Academy of Urbanism

Author: Andreas Markides Posted: 26 July 2017

Academy of UrbanismOn Wednesday 26th I was invited by the Academy of Urbanism to their mid-year Review and Reception where I met David Rudlin who is the Academy's new chair.
 
The Academy was set up approx. 12 years ago to "bring together the current and next generation of urban leaders, thinkers and practitioners, engaged in the social, cultural, economic, political and physical development of our villages, towns and cities". As such the Academy's purpose is close to my own Presidential theme of Creating Better Places and it was agreed with David that we should seek to establish better collaboration between the Academy and CIHT, in the future.
 
July has shown me that not everything that my predecessor had warned me about is necessarily true! Steve had said to me that July is generally a quiet month; well, it has NOT been quiet. Nevertheless, I continue to enjoy every moment of it!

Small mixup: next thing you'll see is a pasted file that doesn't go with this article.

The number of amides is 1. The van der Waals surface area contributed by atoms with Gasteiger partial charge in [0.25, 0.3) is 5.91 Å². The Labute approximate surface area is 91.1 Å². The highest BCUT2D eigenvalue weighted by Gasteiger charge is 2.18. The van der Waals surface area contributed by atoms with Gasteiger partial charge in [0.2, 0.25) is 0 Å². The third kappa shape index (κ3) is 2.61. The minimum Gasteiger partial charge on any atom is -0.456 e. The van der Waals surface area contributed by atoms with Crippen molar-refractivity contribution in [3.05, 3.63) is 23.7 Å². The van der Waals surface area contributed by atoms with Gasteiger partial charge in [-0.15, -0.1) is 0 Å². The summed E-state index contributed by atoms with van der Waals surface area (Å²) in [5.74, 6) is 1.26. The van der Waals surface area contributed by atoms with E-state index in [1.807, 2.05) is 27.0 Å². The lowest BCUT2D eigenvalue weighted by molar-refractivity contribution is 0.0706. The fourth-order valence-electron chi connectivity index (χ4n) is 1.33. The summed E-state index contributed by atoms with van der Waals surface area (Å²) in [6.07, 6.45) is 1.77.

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Did you know…

Thirty years ago the London Docklands were a desolate place. Today we have a mini-city with 16m sq ft of offices and 1m sq ft of shops, employing more than 120,000 people, almost as many as the population of Cambridge and 50% more than the financial centre of Frankfurt.
 
How was this achieved? In addition to collaboration and political will, it's  all about the power of transport!
 
London Docklands is now connected with the DLR, the Jubilee line, Thameslink, Network Rail's overground network, Crossrail, HS1 and London City airport.
 
So, if Canary Wharf is the heart of the Docklands, transport constitutes the arteries and veins that link it to the rest of the world.
 
Source: Sir George Iacobescu, chairman and CEO of Canary Wharf Group.